Currently, close to 6,000 clinical trials investigating rheumatologic disorders are registered with ClinicalTrials.gov. This number demonstrates only a sample of the extensive clinical trial data available for rheumatologists to understand and potentially apply to patient care. Finding time to keep up with the wealth of clinical trial results can be a challenge for busy rheumatologists.
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Explore This IssueJuly 2018
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Online options, including continuing medical education (CME) and notifications of new trial data via social media services, are proving effective ways to help rheumatologists stay informed.
Social Media Alerts
“Accessing medical information online is really the only way that I take in [practice] information,” shares Paul Sufka, MD, a rheumatologist with HealthPartners in St. Paul, Minn., and a member of the ACR’s Committee on Communications & Marketing.
Dr. Sufka says he has constructed a list of thought leaders in rheumatology who he follows regularly on Twitter and who post about interesting, recent studies in the specialty.
“I generally check my Twitter feed at least one or two times per day for at least a few minutes, which is enough time to ensure I’m not missing out on a major developing topic,” Dr. Sufka explains. “If I find something that I don’t have time to really dig into at that moment, I generally save the link and read it later.”
To organize this information for future access, Dr. Sufka uses a software program that stores published studies as PDFs. He can tag the PDFs by topic for search and access them on a mobile device.
Make the Most of Online CME
Twitter and other social media services, such as Facebook and LinkedIn, are also vehicles for rheumatologists to share CME opportunities, according to Piyali Chatterjee, senior director of medical education for Medscape Education in New York.
She says one key benefit of online CME is that rheumatologists can access it when the time is right and revisit aspects of a CME program to ensure retention. This platform is proving effective according to a 2017 study Ms. Chatterjee coauthored, which was presented at the 2017 ACR/AHRP Annual Meeting.1
The study investigated how rheumatologists taking part in an online educational intervention improved their knowledge and awareness of emerging trial results on rheumatoid arthritis (RA). The education consisted of three video-based expert discussions covering trial outcomes and associated clinical implications. The educational effect was assessed with repeated pairs pre-assessment/post-assessment study design in which individual participants served as their own control.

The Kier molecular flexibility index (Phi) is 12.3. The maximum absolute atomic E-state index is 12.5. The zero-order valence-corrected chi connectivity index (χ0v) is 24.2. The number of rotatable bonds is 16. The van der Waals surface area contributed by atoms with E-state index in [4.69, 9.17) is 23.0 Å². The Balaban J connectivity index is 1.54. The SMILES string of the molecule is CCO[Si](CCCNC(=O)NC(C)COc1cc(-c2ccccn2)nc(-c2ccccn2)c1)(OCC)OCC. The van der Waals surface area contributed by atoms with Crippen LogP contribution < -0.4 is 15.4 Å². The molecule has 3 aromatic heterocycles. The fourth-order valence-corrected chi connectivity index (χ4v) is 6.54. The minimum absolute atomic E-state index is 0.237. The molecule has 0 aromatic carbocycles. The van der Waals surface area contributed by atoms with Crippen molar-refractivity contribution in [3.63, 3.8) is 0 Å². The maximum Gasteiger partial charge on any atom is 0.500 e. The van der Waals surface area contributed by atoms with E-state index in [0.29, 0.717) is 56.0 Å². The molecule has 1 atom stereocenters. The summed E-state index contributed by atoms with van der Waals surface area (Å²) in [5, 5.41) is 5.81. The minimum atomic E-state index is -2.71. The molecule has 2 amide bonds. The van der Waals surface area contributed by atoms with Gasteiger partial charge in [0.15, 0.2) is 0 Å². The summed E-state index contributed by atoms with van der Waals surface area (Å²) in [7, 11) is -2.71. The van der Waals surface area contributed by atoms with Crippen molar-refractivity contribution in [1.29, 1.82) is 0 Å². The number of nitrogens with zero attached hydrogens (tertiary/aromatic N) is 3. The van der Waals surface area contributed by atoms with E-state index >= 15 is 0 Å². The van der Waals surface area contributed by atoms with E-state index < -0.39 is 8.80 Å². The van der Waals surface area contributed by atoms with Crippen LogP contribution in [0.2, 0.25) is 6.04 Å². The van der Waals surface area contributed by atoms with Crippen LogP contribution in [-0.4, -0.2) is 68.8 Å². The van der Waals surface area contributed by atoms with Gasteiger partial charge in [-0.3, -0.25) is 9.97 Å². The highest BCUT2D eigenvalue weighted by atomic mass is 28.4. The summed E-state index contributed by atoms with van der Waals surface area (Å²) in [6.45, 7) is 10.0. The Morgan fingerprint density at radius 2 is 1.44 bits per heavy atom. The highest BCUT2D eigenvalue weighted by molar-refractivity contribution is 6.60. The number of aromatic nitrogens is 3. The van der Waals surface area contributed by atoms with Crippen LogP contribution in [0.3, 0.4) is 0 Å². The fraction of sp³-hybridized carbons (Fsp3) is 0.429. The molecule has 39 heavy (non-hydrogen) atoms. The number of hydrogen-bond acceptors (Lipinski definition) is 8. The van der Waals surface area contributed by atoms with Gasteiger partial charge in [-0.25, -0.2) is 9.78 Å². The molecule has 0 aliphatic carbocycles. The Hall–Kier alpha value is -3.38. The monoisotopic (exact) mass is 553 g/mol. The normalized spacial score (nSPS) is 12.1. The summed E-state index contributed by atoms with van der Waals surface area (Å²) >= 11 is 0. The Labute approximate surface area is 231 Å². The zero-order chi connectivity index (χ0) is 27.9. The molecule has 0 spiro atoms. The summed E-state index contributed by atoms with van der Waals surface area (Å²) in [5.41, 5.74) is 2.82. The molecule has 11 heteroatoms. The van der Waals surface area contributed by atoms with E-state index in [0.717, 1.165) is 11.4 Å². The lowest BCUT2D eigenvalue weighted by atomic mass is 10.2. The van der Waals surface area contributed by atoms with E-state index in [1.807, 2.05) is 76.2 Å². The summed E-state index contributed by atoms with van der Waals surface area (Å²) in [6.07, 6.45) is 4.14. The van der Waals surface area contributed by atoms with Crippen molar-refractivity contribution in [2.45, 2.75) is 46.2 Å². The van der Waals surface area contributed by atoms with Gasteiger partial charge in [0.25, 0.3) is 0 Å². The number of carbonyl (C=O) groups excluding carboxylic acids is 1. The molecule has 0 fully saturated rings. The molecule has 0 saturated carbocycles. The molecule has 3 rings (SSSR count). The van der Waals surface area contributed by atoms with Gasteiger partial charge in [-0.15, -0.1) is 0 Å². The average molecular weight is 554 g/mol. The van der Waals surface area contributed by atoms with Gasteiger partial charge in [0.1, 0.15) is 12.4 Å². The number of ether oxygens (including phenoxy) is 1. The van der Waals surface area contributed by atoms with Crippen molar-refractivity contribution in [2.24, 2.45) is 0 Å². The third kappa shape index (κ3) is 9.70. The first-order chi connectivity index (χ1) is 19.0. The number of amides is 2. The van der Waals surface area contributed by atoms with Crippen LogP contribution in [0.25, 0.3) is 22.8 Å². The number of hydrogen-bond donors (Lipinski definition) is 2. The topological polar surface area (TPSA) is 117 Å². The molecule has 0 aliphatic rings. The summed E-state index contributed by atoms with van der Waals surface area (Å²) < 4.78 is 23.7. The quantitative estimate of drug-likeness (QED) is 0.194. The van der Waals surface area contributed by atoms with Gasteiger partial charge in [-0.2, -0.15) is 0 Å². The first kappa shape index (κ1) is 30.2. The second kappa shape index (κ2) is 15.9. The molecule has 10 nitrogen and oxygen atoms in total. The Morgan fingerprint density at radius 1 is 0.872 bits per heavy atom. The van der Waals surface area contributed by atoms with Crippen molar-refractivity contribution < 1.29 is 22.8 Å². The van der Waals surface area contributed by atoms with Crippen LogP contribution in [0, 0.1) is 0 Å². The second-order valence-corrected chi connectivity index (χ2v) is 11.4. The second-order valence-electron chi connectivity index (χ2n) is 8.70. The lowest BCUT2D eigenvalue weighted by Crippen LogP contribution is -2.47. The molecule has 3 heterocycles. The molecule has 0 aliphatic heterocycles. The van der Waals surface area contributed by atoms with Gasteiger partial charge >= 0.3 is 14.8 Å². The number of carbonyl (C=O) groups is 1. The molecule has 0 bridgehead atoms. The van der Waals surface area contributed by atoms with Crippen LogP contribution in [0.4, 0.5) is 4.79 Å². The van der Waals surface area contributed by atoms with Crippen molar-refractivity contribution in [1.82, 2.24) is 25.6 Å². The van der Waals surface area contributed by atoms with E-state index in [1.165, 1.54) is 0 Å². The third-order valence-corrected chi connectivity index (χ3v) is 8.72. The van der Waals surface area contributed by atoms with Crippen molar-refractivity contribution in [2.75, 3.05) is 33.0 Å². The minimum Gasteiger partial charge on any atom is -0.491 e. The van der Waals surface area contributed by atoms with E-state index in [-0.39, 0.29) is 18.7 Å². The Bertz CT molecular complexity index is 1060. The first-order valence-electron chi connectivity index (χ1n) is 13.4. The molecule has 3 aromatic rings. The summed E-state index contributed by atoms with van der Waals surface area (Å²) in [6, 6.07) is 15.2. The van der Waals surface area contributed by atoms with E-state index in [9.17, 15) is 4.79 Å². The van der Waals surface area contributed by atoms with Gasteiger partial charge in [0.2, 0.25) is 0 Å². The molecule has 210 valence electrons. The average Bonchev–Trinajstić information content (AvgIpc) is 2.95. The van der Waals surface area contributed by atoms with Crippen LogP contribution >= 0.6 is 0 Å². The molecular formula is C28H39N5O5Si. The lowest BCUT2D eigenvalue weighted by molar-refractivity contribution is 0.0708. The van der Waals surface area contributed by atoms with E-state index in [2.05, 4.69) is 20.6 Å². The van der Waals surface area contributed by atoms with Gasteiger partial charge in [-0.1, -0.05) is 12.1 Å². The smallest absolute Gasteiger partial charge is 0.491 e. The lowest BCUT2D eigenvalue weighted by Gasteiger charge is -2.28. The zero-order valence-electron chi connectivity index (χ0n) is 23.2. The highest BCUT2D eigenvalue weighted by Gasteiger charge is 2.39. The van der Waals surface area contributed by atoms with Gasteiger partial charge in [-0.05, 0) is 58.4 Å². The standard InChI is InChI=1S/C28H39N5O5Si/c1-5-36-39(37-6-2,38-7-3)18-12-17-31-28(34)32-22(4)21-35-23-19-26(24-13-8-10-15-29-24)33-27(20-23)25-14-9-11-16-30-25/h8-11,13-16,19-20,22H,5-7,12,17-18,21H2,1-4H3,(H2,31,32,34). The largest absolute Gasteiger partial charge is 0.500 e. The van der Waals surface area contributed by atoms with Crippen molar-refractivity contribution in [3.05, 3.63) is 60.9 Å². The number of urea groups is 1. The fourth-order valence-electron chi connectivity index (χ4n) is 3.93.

Increased knowledge of the clinical trial data presented was found in three key measures (all P<.05):
- A 25% increase in rheumatologists who identified the trial design of an open-label extension of a trial presented regarding the three-year efficacy of a specific IL-6 inhibitor;
- A 36% increase in rheumatologists who recognized the association between different types of disease flare and progression of joint damage as reported in a post hoc analysis of one trial; and
- A 31% increase in rheumatologists who identified tumor necrosis factor alpha therapy allowed patients to reduce or discontinue methotrexate or corticosteroid therapy as reported in a 10-year, open-label extension discussed in two trials.
“These results show just how important online education can be to rheumatologists seeking curated and timely knowledge that can directly impact the quality of patient care,” Ms. Chatterjee shares. “One other important benefit with online education is that it allows us to truly measure learning impact through assessment so we can understand how to tailor future education.”
She says rheumatologists choosing online education should be strategic to ensure the educational activity aligns with specific needs to improve gaps in knowledge, whether it is clinical data, diagnoses or individualizing treatment based on patient types, especially with biologics and other rapidly evolving treatment areas.
Where to Look
In addition to such sources as Medscape Education, healthcare organizations, such as the Johns Hopkins Arthritis Center, leverage online education through their Rheumatology Rounds Online, sharing research and unique cases with a wider audience.
The ACR/ARHP offers online CME activities and other non-CME online educational activities, such as ACR Beyond, which is the ACR’s online streaming service updated monthly with education from ACR/ARHP meetings, such as scientific sessions, abstracts and lectures.
Clinical trial data presented at the ACR/ARHP Annual Meetings and other meetings, such as the ACR’s Pediatric Rheumatology Symposium, are also available online through an archive. This archive can be searched by topic, investigator or title. This September, abstracts for clinical trial data and other research presented at the 2018 ACR/ARHP Annual Meeting Oct. 19–24 in Chicago will be available online.
Carina Stanton is a freelance science journalist in Denver.
- Jackson E, Chatterjee-Shin P. Improving knowledge of rheumatoid arthritis clinical trial results among rheumatologists: Effect of an online educational intervention [abstract]. Arthritis Rheumatol. 2017;69(suppl 10).